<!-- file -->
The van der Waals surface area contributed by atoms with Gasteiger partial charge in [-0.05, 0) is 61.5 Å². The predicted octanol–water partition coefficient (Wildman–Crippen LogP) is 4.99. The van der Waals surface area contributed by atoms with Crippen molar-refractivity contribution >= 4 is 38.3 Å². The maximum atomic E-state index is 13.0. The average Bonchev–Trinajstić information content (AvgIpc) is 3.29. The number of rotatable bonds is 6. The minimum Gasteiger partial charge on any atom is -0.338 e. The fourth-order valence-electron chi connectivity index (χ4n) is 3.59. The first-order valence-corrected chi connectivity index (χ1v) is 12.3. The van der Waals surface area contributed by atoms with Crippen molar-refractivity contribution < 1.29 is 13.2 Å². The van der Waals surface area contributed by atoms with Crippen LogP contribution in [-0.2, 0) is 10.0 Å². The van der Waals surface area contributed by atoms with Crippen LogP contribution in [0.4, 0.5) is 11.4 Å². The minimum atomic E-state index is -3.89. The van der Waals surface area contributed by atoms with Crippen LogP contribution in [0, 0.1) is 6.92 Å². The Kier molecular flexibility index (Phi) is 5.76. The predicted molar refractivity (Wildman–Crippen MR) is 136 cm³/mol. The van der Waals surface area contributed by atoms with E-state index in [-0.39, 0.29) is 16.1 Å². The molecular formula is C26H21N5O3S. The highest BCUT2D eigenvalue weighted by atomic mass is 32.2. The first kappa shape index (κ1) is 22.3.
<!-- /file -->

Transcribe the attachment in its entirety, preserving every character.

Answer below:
The van der Waals surface area contributed by atoms with Gasteiger partial charge in [-0.05, 0) is 61.5 Å². The predicted octanol–water partition coefficient (Wildman–Crippen LogP) is 4.99. The van der Waals surface area contributed by atoms with Crippen molar-refractivity contribution >= 4 is 38.3 Å². The maximum atomic E-state index is 13.0. The average Bonchev–Trinajstić information content (AvgIpc) is 3.29. The number of rotatable bonds is 6. The minimum Gasteiger partial charge on any atom is -0.338 e. The fourth-order valence-electron chi connectivity index (χ4n) is 3.59. The first-order valence-corrected chi connectivity index (χ1v) is 12.3. The van der Waals surface area contributed by atoms with Crippen molar-refractivity contribution < 1.29 is 13.2 Å². The van der Waals surface area contributed by atoms with Crippen LogP contribution in [-0.2, 0) is 10.0 Å². The van der Waals surface area contributed by atoms with Crippen LogP contribution in [0.4, 0.5) is 11.4 Å². The minimum atomic E-state index is -3.89. The van der Waals surface area contributed by atoms with Crippen LogP contribution in [0, 0.1) is 6.92 Å². The Kier molecular flexibility index (Phi) is 5.76. The predicted molar refractivity (Wildman–Crippen MR) is 136 cm³/mol. The van der Waals surface area contributed by atoms with E-state index in [-0.39, 0.29) is 16.1 Å². The molecular formula is C26H21N5O3S. The highest BCUT2D eigenvalue weighted by atomic mass is 32.2. The first kappa shape index (κ1) is 22.3.